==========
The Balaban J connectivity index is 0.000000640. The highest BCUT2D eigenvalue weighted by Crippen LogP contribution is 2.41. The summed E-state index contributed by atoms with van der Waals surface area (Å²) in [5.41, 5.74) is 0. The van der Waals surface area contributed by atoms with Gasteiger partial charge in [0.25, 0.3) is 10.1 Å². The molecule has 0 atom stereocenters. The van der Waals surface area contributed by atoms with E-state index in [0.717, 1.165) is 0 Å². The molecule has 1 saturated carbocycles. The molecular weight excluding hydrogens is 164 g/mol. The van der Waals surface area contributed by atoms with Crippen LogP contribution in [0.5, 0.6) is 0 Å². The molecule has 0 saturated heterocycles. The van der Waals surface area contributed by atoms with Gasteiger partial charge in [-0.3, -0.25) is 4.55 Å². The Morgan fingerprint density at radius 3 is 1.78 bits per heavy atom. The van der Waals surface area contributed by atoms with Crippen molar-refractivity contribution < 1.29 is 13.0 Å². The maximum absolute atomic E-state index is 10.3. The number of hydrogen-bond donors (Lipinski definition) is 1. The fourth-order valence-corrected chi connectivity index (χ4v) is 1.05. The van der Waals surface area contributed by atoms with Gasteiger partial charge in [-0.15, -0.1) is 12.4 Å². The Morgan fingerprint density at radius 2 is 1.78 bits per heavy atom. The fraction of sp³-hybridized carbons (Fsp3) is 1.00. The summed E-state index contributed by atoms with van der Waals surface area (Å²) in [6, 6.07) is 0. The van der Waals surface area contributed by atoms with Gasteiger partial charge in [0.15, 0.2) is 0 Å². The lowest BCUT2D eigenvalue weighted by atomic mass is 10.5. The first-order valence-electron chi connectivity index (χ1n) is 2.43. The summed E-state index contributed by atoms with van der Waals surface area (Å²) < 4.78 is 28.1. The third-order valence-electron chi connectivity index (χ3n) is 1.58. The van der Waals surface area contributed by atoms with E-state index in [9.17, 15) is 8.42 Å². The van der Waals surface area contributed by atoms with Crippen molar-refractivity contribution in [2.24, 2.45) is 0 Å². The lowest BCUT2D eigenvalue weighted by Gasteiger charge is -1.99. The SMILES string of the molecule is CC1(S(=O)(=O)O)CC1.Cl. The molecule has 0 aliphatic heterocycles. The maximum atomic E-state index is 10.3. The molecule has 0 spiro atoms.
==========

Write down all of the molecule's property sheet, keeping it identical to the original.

The Balaban J connectivity index is 0.000000640. The highest BCUT2D eigenvalue weighted by Crippen LogP contribution is 2.41. The summed E-state index contributed by atoms with van der Waals surface area (Å²) in [5.41, 5.74) is 0. The van der Waals surface area contributed by atoms with Gasteiger partial charge in [0.25, 0.3) is 10.1 Å². The molecule has 0 atom stereocenters. The van der Waals surface area contributed by atoms with E-state index in [0.717, 1.165) is 0 Å². The molecule has 1 saturated carbocycles. The molecular weight excluding hydrogens is 164 g/mol. The van der Waals surface area contributed by atoms with Crippen LogP contribution in [0.5, 0.6) is 0 Å². The molecule has 0 saturated heterocycles. The van der Waals surface area contributed by atoms with Gasteiger partial charge in [-0.3, -0.25) is 4.55 Å². The Morgan fingerprint density at radius 3 is 1.78 bits per heavy atom. The van der Waals surface area contributed by atoms with Crippen molar-refractivity contribution < 1.29 is 13.0 Å². The maximum absolute atomic E-state index is 10.3. The number of hydrogen-bond donors (Lipinski definition) is 1. The fourth-order valence-corrected chi connectivity index (χ4v) is 1.05. The van der Waals surface area contributed by atoms with Gasteiger partial charge in [-0.15, -0.1) is 12.4 Å². The Morgan fingerprint density at radius 2 is 1.78 bits per heavy atom. The fraction of sp³-hybridized carbons (Fsp3) is 1.00. The summed E-state index contributed by atoms with van der Waals surface area (Å²) in [6, 6.07) is 0. The van der Waals surface area contributed by atoms with Gasteiger partial charge in [0.15, 0.2) is 0 Å². The lowest BCUT2D eigenvalue weighted by atomic mass is 10.5. The first-order valence-electron chi connectivity index (χ1n) is 2.43. The summed E-state index contributed by atoms with van der Waals surface area (Å²) < 4.78 is 28.1. The third-order valence-electron chi connectivity index (χ3n) is 1.58. The van der Waals surface area contributed by atoms with E-state index in [9.17, 15) is 8.42 Å². The van der Waals surface area contributed by atoms with Crippen molar-refractivity contribution in [2.24, 2.45) is 0 Å². The lowest BCUT2D eigenvalue weighted by Gasteiger charge is -1.99. The SMILES string of the molecule is CC1(S(=O)(=O)O)CC1.Cl. The molecule has 0 aliphatic heterocycles. The maximum atomic E-state index is 10.3. The molecule has 0 spiro atoms.